This inadequacy leads to frustration and alienation from their desired goals and most probably from their parents.

Many parents do not see it as their responsibility to actively help their adolescents form plans for their futures.” Barbara Schneider

3. Absence of a worthy goal

Some people are just lacking motivation. They want to travel the world. To explore. To rest.

They are careless and proud.

Some people will say that these folks are simply lazy. But the author argues that the real problem is “the lack of a source of motivation.”

Again, this puts a spotlight on the parents. Probably they failed to transmit a sense of direction to their kids. Thus, they now seek easy and laid back life.

I don’t know what I’m going to take next term. They make you pick some courses. I’ll just say ‘what the hell’ and flip a coin or something.” Tommy, an eighteen-year-old from Pennsylvania

Lesson #3: People Are Divided Into Several Categories In Terms Of Purpose In Life

It’s vital to involve yourself, and inspire others around you, in pursuing a path that can lead to a better future. But not only for yourself, but also for humanity as a whole.

In the book, William Damon defines four different groups of people based on how they approach meaningful pursuit.

The disengaged

Careless, inactive people who don’t participate in any additional activities. Sadly, they don’t even show signs of interest to involve themselves in something extra to do. It seems like, beyond their mundane desires, nothing else exists.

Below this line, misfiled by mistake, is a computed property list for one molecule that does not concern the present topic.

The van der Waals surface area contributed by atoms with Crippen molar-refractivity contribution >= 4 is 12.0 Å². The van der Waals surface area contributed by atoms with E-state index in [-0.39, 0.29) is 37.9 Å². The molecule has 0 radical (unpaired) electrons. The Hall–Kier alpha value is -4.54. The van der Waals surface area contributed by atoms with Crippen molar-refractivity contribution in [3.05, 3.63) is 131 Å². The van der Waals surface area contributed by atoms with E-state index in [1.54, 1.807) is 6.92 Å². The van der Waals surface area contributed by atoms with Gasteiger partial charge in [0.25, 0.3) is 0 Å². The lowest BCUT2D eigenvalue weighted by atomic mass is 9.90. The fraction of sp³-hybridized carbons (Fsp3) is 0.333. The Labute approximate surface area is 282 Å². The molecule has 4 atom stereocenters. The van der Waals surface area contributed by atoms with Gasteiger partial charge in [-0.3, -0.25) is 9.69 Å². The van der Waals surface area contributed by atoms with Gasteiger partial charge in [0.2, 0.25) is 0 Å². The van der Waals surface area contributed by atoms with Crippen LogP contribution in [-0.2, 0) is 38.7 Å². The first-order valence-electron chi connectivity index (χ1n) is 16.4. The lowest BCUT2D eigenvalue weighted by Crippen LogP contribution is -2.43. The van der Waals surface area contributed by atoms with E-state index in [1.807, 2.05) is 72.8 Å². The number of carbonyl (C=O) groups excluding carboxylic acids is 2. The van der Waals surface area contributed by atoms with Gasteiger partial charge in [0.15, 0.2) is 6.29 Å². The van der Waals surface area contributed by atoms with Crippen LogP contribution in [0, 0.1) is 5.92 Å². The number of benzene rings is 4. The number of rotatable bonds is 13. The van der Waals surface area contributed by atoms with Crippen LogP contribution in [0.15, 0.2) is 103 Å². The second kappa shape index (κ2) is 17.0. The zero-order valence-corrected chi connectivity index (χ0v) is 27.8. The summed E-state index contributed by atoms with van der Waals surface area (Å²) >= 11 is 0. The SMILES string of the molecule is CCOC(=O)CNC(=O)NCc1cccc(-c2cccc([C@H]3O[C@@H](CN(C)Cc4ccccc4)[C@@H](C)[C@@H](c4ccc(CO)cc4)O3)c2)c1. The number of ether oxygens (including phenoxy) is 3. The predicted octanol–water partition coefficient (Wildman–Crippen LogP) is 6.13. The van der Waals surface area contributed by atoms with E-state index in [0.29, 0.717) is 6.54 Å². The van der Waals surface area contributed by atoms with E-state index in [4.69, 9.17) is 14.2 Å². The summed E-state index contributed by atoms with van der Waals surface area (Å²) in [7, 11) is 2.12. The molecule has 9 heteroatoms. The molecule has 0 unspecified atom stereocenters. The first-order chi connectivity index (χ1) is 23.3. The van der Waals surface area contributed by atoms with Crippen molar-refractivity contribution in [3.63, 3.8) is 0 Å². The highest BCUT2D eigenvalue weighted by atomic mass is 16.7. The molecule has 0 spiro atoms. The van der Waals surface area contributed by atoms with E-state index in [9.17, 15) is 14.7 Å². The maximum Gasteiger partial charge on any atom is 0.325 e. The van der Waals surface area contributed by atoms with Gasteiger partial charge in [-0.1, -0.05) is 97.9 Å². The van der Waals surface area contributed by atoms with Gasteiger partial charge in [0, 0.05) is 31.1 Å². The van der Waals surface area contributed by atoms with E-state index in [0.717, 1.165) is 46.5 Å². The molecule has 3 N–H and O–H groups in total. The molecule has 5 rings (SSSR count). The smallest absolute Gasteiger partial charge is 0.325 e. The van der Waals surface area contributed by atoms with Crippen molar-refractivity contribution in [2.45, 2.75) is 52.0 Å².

The dreamers

They dream big. They talk loud and they can explain for hours how their acts will change the world. Alas, they rarely do what they talk about and have made little progress on their ideas.

The dabblers

Dabblers have an idea about what they want to do and usually are putting the work. The main problem is that they engage in far too many pursuits. The lack of serious commitment leads to short-lived goals that are quickly replaced with new ones. Thus, tasks are always unfinished.

The purposeful

The A students in terms of pursuing something meaningful. This group of people is dedicated to their long-term goals. They know why they are doing what they are doing and are taking daily steps to achieve their ambitions.


Based on the researches in the group, unfortunately, only 20 percent of young people interviewed were tagged purposeful. The other 80 percent of people fall into one of the other groups.

If we do not provide our young people with positive guidance to inspire their behavior, they may well seek guidance of a less positive sort.” William Damon

Lesson #4: There are Seven Steps To Find a Purposeful Quest

Getting in trouble? Drifting through life without a clear sense of direction? Laughing at people who talk about goals and life-long missions?

It’s not entirely your fault.

A lot of folks feel the same way as you do – living to survive and focusing solely on earning money.

While self-motivated people can easily find their direction in the world, it’s rarely so obvious for the rest of us.

What can be done?

William Damon identified several steps that are essential for finding a purposeful path in your life.

Here’s a summary of the process with short comments:

  1. Conversations with people outside your family: If your parents are not pushing you towards finding a worthy task in life, talk with other people to find inspiration.
  2. Observing what other purposeful people do: See what others are doing. Watch what they do and how their efforts are helping society.
  3. First moment of revelation: There’s a problem in the world and it should/can be corrected: At some point, you’ll start to see problems in the world other people accepted.